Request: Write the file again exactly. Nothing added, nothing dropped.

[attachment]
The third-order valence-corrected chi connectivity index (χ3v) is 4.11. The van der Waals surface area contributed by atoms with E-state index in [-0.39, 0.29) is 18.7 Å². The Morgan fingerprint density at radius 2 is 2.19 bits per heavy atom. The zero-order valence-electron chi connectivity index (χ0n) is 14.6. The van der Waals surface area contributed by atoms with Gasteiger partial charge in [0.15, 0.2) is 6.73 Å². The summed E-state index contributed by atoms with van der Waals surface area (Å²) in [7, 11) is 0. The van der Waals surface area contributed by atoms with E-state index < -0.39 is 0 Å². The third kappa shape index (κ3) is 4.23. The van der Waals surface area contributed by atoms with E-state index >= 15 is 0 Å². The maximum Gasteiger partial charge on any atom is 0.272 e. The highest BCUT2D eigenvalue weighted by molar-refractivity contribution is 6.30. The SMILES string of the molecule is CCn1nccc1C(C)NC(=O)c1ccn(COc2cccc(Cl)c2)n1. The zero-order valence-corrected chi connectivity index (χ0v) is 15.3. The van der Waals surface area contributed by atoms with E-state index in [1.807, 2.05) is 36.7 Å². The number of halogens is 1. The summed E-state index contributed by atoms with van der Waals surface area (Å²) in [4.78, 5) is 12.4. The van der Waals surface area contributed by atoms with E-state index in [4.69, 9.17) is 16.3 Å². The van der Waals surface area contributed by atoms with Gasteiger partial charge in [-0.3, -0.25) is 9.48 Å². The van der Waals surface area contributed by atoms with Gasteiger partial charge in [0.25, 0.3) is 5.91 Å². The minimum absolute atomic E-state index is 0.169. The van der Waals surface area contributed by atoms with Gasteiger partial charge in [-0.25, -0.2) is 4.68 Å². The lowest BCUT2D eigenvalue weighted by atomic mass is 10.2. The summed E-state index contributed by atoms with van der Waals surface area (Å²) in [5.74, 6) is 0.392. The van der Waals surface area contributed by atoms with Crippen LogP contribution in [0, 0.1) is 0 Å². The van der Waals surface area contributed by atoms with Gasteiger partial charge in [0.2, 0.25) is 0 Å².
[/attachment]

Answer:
The third-order valence-corrected chi connectivity index (χ3v) is 4.11. The van der Waals surface area contributed by atoms with E-state index in [-0.39, 0.29) is 18.7 Å². The Morgan fingerprint density at radius 2 is 2.19 bits per heavy atom. The zero-order valence-electron chi connectivity index (χ0n) is 14.6. The van der Waals surface area contributed by atoms with Gasteiger partial charge in [0.15, 0.2) is 6.73 Å². The summed E-state index contributed by atoms with van der Waals surface area (Å²) in [7, 11) is 0. The van der Waals surface area contributed by atoms with E-state index < -0.39 is 0 Å². The third kappa shape index (κ3) is 4.23. The van der Waals surface area contributed by atoms with E-state index >= 15 is 0 Å². The maximum Gasteiger partial charge on any atom is 0.272 e. The highest BCUT2D eigenvalue weighted by molar-refractivity contribution is 6.30. The SMILES string of the molecule is CCn1nccc1C(C)NC(=O)c1ccn(COc2cccc(Cl)c2)n1. The zero-order valence-corrected chi connectivity index (χ0v) is 15.3. The van der Waals surface area contributed by atoms with E-state index in [1.807, 2.05) is 36.7 Å². The number of halogens is 1. The summed E-state index contributed by atoms with van der Waals surface area (Å²) in [4.78, 5) is 12.4. The van der Waals surface area contributed by atoms with E-state index in [4.69, 9.17) is 16.3 Å². The van der Waals surface area contributed by atoms with Gasteiger partial charge in [-0.3, -0.25) is 9.48 Å². The van der Waals surface area contributed by atoms with Gasteiger partial charge in [0.25, 0.3) is 5.91 Å². The minimum absolute atomic E-state index is 0.169. The van der Waals surface area contributed by atoms with Gasteiger partial charge in [-0.25, -0.2) is 4.68 Å². The lowest BCUT2D eigenvalue weighted by atomic mass is 10.2. The summed E-state index contributed by atoms with van der Waals surface area (Å²) in [5.74, 6) is 0.392. The van der Waals surface area contributed by atoms with Crippen LogP contribution in [0, 0.1) is 0 Å². The van der Waals surface area contributed by atoms with Gasteiger partial charge in [0.2, 0.25) is 0 Å².